Go back into the car and insert the bolts and tighten them down. Go ahead and tighten them all the way down, you won't need to loosen them later.

Now that you've done that, you need to attach the fluid supply lines to the master cylinder. They just push on to the plastic pieces. Now you may have to bench bleed the master cylinder. I say may because I did it because the instructions I got with the master cylinder said to do it, but I don't think it was really necessary. If you wish to do it, put a little fluid in the reservoir and push the brake pedal down about an inch, then release it. Do this a couple times. The idea is to get air out of the cylinder and fluid in so that when you try to bleed the brakes later, the master cylinder won't be airlocked. I think there's a more effective way to go about this, which I will explain later.

Next step is to reattach the metal brake lines. Simply insert the lines into the proper holes and tighten the union nuts. Union nuts are tricky, you have to get the nut and the hole in the master cylinder perfectly aligned before the nuts will start on their threads. Be persistant and if you're having trouble, try pushing the brake line around to give you a better position for the union nuts. Again, snug the nuts down good and tight, but don't overdo it.

Next you can plug in the electrical plugs for the brake pressure switches. This is pretty straightforward.

Now you're ready to start bleeding the brakes. Take your glass jar and fill it about a quarter full with fresh clean brake fluid. Then fill the fluid reservoir to the top with clean brake fluid. Start with the left front wheel, since it's the most convenient to your current position. If you have disc brakes, you will note that there are two bleeder valves on the caliper. The lower one is a drain valve and the upper one is the bleeder valve (since air rises). Go ahead and open up the drain valve and let the fluid ooze out into your glass jar. It will likely be dirty and dark. You don't need to open up the bleeder valve much. If you open it too much, fluid can leak out around the threads and air can leak in. Open it just a little, usually a quarter to a half turn works fine. Fit your plastic tubing to the bleeder valve, making a tight seal. Put the other end into the fluid so that it stays submerged. If you have a friend, call him or her over. If not, you can do this yourself, it's just less convenient.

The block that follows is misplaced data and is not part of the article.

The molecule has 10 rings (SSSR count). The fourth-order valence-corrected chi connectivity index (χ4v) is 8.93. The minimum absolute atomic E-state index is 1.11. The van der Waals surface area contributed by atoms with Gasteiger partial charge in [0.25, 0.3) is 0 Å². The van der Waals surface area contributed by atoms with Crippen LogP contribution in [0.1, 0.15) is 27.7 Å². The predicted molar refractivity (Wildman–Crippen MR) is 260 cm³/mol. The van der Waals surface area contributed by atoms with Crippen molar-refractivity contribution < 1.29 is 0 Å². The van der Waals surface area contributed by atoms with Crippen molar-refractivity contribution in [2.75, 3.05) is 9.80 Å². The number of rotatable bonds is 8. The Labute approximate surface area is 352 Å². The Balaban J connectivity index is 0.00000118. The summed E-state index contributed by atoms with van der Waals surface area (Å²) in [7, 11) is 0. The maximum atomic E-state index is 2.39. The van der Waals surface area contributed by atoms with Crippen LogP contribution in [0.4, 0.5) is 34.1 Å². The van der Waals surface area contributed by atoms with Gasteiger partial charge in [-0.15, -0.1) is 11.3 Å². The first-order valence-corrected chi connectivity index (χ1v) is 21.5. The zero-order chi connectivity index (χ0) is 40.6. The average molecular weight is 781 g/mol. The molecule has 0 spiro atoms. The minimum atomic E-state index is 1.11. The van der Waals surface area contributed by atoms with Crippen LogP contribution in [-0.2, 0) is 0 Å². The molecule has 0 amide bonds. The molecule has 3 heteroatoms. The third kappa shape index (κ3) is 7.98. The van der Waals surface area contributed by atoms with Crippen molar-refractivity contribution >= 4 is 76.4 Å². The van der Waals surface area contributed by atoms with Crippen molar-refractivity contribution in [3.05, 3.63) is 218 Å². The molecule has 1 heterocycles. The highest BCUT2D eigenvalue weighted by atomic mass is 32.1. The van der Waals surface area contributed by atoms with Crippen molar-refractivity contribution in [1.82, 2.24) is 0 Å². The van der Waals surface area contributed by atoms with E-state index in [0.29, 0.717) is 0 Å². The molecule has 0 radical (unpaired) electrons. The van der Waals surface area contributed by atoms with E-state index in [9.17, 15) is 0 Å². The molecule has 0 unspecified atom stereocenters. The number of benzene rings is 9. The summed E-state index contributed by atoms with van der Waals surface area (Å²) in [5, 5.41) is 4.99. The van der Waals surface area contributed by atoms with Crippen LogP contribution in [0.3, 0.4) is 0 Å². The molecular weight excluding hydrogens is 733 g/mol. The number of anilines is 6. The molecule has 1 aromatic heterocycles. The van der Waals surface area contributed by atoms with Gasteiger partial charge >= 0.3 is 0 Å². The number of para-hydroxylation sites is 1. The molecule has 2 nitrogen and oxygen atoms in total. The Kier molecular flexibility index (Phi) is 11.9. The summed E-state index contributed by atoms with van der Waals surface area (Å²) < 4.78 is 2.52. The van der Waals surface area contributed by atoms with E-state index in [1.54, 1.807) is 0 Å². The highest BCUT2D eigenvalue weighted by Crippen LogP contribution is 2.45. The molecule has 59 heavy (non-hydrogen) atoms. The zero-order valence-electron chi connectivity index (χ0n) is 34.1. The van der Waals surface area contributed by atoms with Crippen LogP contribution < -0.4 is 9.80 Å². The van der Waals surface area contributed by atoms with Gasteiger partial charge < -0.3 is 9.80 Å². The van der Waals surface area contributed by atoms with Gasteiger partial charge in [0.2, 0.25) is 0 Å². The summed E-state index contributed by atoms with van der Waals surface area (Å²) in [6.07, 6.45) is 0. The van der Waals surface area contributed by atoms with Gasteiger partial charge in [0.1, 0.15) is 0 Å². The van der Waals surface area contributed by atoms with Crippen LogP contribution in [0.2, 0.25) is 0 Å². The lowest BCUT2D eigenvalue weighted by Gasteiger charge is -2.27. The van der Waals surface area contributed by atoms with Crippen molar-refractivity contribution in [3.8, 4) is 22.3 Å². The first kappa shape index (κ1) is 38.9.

You want to pump the brake pedal so that fluid flows from the bleeder valve into the jar. The idea is to keep pumping until the fluid coming out is very clean and there are no bubbles in it. If you are pumping the pedal and pumping it and you feel no resistance and nothing is coming out of the bleeder valve, the master cylinder is probably airlocked. To fix this, loosen the union nut for the appropriate brake line a bit. Have someone push on the pedal as you watch what oozes from the connection. When bubbles stop coming out and only fresh fluid is oozing, tighten the union nut. When you are doing this, you want to have the other person press on the pedal and hold it as long as the connection is open. Close the connection before you have them let up on the pedal so that no air is sucked back in. You can repeat this on the other union nut connections at the master cylinder as you feel necessary. Note that if the master cylinder is airlocked, you will get a lot of air out and then fluid. This will make the fluid level in the reservoir drop. Make sure you top it up before you continue bleeding the brakes.

Back to bleeding the brakes. You are still on the bottom bleeder valve on the left front caliper. Once the fluid coming from there is clean and bubble-free, close that bleeder and move the hose to the upper valve. Be sure to keep the other end of the hose submerged in the fluid at all times while bleeding, so air cannot re-enter the system. Also be sure to check the amount of fluid in the reservoir regularly and top it up as needed. If air enters the system because the fluid ran dry in the reservoir, you will have to start all over again. It helps to keep a larger container handy to pour the contents of the glass jar in when it gets full.